What's in My Pocket, Dear Dragon? - eBook-Classroom
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What's in My Pocket, Dear Dragon? - eBook-Classroom

ISBN eBook Terms Price Buy
978-1-60357-434-1-C-1-1 One-to-One $19.99 + -
978-1-60357-434-1-C30SEAT-2YR 30 seat license-2 Year $24.99 + -
978-1-60357-434-1-C30SEAT-5YR 30 seat license-5 Year $29.99 + -
978-1-60357-415-0-E Paperback Book $8.95 + -
  • ISBN
    978-1-60357-434-1-C-1-1

Language Arts Correlations Teachers' Notes Look Inside How many things can get stuffed in a boy's pocket? A boy and his pet dragon learn about sizes shapes and colors as they put items in and take items out of different pockets. This pre-primer book contains high-frequency and sight words. Teacher resources include reading activities to strengthen phonemic awareness, phonics, vocabulary, fluency and comprehension. Beginning Reader with word list.

  • eBook Terms
    One-to-One, 30 seat license-2 Year, 30 seat license-5 Year, Paperback Book
  • Fountas & Pinnell Level
    F
  • Lexile Level
    BR
  • Reading Level
    0.8
  • Reading Level Range
    Under 1.0
  • Dewey Number
    E
  • Dewey Number Range
    Easy
  • Binding
    Ebook
  • Series
    Beginning-to-Read
  • Copyright
    2014
  • Fiction/Non-Fiction
    Fiction
  • Grade Level
    PK-2
  • Author
    Margaret Hillert
  • Subject
    What's In?
A prolific author returns with four new stories in which a child reflects on the natural world around him. The boy typically describes how his time is spent with his beloved dragon in concrete, action-driven narratives. “Dragon, Dragon, Dragon. You cannot sit all day. It is not good for you.” Clear vocabulary choices and repetition support the straightforward story lines. Visual clues extend the text; in Pond, the boy gets a bandage on his knee, and the only sentence on the page reads, “This will help.” At times, cartoon characters lack fluidity in their movements and expressions appear static. In each book, a concluding “Reading Reinforcement” section includes a brief overview of phonemic awareness, fluency, phonics, vocabulary, a word list, and text comprehension. Although there are no major surprises in these gentle outings, readers will gain confidence while exploring this boy’s quiet adventures and his great friendship with his favorite companion. “Here I am with you, Dear Dragon and here you are with me.” For those just learning to read, being “here” is indeed a good place to be.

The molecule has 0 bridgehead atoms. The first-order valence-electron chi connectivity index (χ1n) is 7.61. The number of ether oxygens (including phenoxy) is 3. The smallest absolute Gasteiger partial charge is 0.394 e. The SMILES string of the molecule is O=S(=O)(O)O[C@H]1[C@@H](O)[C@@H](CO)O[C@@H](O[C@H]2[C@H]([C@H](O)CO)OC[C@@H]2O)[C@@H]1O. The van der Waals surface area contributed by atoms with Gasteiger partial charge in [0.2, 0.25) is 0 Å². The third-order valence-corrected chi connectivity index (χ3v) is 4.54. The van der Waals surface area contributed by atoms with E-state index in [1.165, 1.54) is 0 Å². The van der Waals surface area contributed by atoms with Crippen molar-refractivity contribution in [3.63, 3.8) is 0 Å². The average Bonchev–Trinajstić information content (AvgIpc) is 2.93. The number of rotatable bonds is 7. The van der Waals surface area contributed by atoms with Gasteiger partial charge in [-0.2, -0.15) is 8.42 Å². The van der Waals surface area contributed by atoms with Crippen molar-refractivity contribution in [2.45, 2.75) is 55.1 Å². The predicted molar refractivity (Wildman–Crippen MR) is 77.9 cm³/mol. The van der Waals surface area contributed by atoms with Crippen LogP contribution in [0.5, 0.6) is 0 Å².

School Library Journal, December 2013



A long-time favorite series with emergent readers continues as Dear Dragon's companion pulls a series of objects from his pockets and demonstrates what he can do with them. Highly Recommend.

Arlington ISD, June 2014